The Jaguars weren’t supposed to win the AFC South and host a playoff game this season, which was good news for the folks at TIAA Bank Field at the end of October when their 2-6 record made them a candidate for a top five pick in April’s NFL Draft.
But on a partly sunny Sunday in early November the story began to change. Trevor Lawrence brought the Jaguars back from down 17 points to beat the Las Vegas Raiders in front of a stadium focused on the future, yet again.
Suddenly a team that couldn’t win a close game in October had found a way to get it, and it started a fire. They were down seven points to the Ravens late in the fourth quarter and with two minutes to play, the second-year quarterback led a dramatic charge down the field resulting in a touchdown and the game-winning, two-point conversion with seconds left on the clock.
Two weeks later, they trailed the Tennessee Titans 14-7 midway through the first quarter, but by halftime Lawrence staked his team to a 20-14 advantage and never let the Titans catch their breath in a 36-22 win in Nashville, the club’s first since 2013.
You know how the Dallas game ended, with safety Rayshawn Jenkins interception return for a touchdown in overtime, but can you forget the way the quarterback put the team on his shoulders down 21-7 in the first half and how he marched them to a game-tying field goal to force overtime with a “you have to see it to believe it” type of throw to Zay Jones?
Lawrence was widely believed to be a generational talent at the game’s most critical position after a championship career at Clemson, and thanks to a disastrous connection to the worst head coach in recent NFL history, we found ourselves simply holding out hope that he would be pretty good midway through his first season with Doug Pederson.
Then, it all changed. Credit Pederson with a “Coach of the Year” season in which he corrected the mistakes of that lost season and coaxed Lawrence to return to his confident ways.
As Lawrence was finding his footing so too were the trio of free agent receivers brought to Jacksonville last spring. Christian Kirk, Zay Jones and tight end Evan Engram all posted career best seasons and all three contributed to the development of the quarterback and the offense. Who will forget Engram’s 162-yard, two-touchdown day in Nashville as he befuddled the Titans or Jones’ three touchdowns against the Cowboys or Kirk’s crucial touchdown catch in the season finale against Tennessee?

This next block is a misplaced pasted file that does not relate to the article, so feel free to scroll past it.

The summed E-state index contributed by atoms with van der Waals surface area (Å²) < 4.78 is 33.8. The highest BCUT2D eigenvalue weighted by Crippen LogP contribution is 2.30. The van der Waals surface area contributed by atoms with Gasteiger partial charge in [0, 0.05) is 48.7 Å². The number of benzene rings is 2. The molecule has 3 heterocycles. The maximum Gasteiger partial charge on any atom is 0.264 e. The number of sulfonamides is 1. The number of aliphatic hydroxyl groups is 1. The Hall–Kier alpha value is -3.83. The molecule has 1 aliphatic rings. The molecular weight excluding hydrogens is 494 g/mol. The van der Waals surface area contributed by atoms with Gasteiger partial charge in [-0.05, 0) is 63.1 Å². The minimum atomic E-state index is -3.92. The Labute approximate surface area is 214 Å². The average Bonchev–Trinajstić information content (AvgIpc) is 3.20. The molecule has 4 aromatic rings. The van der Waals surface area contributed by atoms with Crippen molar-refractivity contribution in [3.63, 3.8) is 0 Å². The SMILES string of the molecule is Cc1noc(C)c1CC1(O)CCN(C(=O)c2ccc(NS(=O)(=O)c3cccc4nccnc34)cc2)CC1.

Running back Travis Etienne, who missed all of 2021, posted 1,108 yards and five touchdowns on the strength of five 100-yard games and a 5.2-yard per-carry average. He became a multi-purpose threat every time he was on the field, and we wondered if he would make it all the way back in 2022 — if at all — after the broken foot.
The offensive line allowed only 26 sacks, and that’s playing with a backup left tackle in Walker Little after Cam Robinson went down, backup left guard in Tyler Shatley after Ben Bartch was injured, rookie Luke Fortner at center, a free agent in Brandon Schereff who had struggled to stay on the field in Washington at right guard and a previously underwhelming right tackle in Juwaan Taylor. Taylor is now in line for a rich contract extension and a unit long criticized as thin in numbers and talent is the strength of the team.
The offense gets most of the attention, and with hopes riding on Lawrence’s development this season it was always going to be that way. But what about a defense, which posted a league low nine takeaways in 2021, tripling that to 27 in 2022? That number is tied for the third most in the NFL this season and, most importantly, 11 of those came against the Titans, Cowboys, Jets, Texans and Titans, and three of those were returned for touchdowns, powering the five-game winning streak that turned the season around.
Pederson was telling people as he prepared his team for the wild card game against the Chargers that this still isn’t a one-year fix. There are holes to fill in the secondary, they need a disruptive defensive tackle and a change of pace running back to mix in with Etienne.
I admire Doug and the job he did this season. He was so calm and steady during the five-game losing streak and equally calm and steady during the five-game winning streak. He was the perfect coach to connect with the locker room as a former player and to inspire them as a Super-Bowl-winning coach.
But it is fixed. He’ll get to tinker with it and make it stronger and better. But if you were there when the Jaguars beat the Titans on the final weekend of the season, you know. Duuuval is back and believing in its team, and that wasn’t necessarily supposed to happen in 2022.
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